We hear a lot from citizens about the failings of Australian democracy and the need for reform. But how do politicians view the growing trust divide?
We set out to answer this question in an attitudinal survey of federal politicians, which we co-designed with the Parliamentary Joint Standing Committee on Electoral Matters. It was conducted in January and February 2019 and completed by 98 out of a possible 226 respondents (43.36%). Our sample (see Figure 1) is skewed towards women and Labor and crossbench respondents.
Given the higher proportion of opposition members, our respondents may be more critical of the status quo compared to those in government. Yet all respondents were free from party loyalties in submitting their replies, could select their preferences from a list of established reform options and also specify their own priorities.
We have a strong, if not perfect, expression of voice from elite-level politicians. And because of earlier research we can compare the responses of politicians to those of citizens.
Judging Australia’s democratic arrangements
Let’s start with a finding you might have guessed. Australia’s federal politicians are more satisfied (61%) with the way democracy works than their fellow citizens (41%).
Yet here is a perhaps more surprising finding: they are sufficiently concerned about evidence of a trust divide between citizens and politicians to favour a substantial program of reform.
As Figure 2 shows, parliamentarians share a sense of what they “like” about the nature of Australia’s democratic arrangements with the general public. In particular, both groups like “fair voting”, “stable government” and “freedom of speech”.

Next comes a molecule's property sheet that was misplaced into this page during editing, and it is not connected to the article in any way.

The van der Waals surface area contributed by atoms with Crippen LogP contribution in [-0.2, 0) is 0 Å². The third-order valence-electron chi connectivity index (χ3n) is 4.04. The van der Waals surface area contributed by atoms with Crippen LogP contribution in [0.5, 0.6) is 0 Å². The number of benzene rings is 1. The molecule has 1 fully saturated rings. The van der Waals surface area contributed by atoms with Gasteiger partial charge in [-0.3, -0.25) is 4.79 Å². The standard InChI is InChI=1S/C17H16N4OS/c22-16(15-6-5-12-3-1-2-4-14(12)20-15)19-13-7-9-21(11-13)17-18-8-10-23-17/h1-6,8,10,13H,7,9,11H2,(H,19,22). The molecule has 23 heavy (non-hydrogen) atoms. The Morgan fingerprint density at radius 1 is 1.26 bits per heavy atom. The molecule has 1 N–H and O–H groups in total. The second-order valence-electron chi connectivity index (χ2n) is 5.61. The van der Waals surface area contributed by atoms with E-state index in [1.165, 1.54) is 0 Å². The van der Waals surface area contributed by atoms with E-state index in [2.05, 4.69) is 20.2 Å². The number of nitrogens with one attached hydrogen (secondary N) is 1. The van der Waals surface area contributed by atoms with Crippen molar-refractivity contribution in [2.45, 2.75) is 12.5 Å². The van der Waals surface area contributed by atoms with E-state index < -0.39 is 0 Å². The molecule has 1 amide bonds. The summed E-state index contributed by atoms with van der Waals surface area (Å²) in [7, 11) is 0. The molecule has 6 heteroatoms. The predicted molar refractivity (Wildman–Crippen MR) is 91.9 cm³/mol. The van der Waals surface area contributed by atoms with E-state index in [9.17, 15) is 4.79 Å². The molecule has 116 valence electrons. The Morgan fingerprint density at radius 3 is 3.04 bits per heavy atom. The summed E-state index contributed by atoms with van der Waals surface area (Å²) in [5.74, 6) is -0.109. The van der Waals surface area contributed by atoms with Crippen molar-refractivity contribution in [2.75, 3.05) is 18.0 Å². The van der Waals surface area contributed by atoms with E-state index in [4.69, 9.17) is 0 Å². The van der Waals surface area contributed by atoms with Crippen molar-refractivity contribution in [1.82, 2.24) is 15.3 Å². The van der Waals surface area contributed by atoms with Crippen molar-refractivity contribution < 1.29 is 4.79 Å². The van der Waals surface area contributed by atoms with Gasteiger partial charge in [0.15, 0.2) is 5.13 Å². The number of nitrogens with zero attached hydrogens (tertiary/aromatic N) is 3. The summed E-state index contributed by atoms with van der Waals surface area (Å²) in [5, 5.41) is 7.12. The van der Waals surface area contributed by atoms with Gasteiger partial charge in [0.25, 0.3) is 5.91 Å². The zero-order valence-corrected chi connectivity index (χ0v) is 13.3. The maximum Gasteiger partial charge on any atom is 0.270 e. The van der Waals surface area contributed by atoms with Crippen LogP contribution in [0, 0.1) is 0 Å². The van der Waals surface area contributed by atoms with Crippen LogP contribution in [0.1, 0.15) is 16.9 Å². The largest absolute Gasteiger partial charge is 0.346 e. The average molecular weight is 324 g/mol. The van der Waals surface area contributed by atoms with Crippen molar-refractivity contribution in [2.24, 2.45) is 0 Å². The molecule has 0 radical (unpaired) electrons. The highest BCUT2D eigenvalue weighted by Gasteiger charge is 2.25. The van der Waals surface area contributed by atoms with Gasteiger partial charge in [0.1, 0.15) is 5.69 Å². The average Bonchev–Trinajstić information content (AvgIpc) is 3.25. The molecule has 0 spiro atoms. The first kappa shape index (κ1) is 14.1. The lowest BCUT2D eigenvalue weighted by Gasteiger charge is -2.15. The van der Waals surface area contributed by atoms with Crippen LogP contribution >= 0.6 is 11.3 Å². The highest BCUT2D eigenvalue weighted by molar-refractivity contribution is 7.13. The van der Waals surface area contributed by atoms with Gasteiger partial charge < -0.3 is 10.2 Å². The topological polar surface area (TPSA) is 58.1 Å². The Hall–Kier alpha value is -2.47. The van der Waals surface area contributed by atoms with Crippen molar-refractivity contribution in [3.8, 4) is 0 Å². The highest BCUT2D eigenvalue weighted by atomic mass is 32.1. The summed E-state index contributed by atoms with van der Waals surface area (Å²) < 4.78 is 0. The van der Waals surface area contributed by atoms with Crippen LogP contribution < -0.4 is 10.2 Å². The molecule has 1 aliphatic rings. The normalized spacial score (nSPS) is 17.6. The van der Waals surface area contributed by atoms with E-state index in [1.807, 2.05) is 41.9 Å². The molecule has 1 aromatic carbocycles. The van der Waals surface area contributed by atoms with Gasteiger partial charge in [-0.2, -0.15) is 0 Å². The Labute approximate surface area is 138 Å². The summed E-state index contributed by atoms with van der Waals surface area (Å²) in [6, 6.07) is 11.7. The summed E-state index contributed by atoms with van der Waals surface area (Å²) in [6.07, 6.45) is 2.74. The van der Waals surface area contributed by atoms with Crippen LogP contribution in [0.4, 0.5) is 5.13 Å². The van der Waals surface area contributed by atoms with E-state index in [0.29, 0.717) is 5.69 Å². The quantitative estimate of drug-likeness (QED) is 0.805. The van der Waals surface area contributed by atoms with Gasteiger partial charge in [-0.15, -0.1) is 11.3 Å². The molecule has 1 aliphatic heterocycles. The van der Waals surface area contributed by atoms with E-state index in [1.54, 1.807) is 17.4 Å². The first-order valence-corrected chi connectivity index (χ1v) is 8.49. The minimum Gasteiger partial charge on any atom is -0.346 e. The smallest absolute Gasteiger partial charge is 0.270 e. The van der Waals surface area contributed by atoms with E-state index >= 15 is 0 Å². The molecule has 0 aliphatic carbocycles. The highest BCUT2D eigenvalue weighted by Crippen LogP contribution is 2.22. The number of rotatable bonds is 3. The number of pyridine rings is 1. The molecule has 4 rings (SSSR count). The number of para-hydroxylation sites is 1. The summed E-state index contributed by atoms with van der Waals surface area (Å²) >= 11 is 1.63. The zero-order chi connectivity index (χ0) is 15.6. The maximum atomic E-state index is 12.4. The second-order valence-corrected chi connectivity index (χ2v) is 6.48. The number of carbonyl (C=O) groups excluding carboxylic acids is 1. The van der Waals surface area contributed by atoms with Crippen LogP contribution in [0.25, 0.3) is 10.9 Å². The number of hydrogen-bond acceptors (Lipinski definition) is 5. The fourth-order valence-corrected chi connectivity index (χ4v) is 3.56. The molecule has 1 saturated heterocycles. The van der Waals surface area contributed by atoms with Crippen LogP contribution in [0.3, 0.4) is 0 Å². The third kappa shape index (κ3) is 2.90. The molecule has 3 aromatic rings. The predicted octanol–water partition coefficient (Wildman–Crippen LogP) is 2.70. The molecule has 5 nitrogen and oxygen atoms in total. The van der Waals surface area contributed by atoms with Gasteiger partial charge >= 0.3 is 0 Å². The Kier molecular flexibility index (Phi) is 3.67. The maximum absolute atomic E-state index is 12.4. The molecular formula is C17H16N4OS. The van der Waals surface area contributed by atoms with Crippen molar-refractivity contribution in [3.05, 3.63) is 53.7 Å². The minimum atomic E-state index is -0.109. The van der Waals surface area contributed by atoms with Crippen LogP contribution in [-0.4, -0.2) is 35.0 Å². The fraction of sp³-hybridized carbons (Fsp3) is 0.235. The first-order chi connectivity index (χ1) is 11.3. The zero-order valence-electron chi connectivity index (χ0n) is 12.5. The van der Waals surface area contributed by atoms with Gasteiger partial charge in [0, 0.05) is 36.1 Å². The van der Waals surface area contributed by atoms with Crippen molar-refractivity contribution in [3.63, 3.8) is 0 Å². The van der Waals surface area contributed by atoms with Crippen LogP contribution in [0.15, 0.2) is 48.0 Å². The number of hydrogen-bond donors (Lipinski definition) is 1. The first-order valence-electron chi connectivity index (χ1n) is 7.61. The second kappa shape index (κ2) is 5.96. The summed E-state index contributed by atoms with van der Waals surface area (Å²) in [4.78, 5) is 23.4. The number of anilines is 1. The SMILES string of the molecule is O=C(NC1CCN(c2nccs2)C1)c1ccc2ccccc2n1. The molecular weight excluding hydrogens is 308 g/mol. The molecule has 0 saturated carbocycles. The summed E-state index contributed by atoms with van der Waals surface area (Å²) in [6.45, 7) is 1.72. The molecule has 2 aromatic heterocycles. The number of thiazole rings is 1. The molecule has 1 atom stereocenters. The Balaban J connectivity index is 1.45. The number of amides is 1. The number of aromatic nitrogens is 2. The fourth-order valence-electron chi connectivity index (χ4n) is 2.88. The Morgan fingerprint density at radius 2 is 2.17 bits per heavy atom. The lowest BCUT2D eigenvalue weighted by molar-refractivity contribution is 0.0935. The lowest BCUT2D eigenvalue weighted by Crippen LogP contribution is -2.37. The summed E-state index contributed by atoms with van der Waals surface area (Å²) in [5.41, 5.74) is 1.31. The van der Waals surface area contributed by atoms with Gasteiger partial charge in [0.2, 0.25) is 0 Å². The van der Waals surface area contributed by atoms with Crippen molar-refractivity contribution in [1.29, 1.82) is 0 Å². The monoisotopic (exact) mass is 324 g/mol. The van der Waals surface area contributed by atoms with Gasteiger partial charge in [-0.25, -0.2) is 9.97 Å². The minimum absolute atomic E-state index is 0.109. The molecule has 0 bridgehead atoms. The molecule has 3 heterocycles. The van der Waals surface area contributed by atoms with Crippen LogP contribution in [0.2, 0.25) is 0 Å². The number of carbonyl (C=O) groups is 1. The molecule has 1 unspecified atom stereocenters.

Citizens are more appreciative of Australia’s “good economy and lifestyle” and the quality of “public services”. Parliamentarians extol the virtue of the political system in providing access for citizens to exercise their right to political participation.
When asked to explain the loss of trust in politics (see Figure 3), parliamentarians focus on the lack of public understanding of how government works. They also point to the disproportionate power of minority representatives in decision-making.
Citizens focus on “not being able to hold politicians to account for broken promises”, politicians “not dealing with the issues that really matter”, and the disproportionate power of big business or trade unions in decision-making.
However, they have a shared concern with what they perceive as the conflict-driven nature of party politics and the media focusing too much on “personalities and not enough on policy”. Parliamentarians consider concerns related to media misrepresentation and the pressure of the media cycle to be the major weakness in Australian democratic practice.
Reforms politicians would like to see (and those they reject)
Unlike Australian citizens, the majority of parliamentarians are against:
the right to recall an MP for a new election if they fail to provide effective representation during the parliamentary term (72%)
performance reviews for politicians (72%)
greater use of citizen juries based on the criminal jury system (64%).
Parliamentarians appear to have limited desire to open up the system to direct influence from the public. Instead, their preference is to make the representative system more outward-looking. This is reflected in strong support for: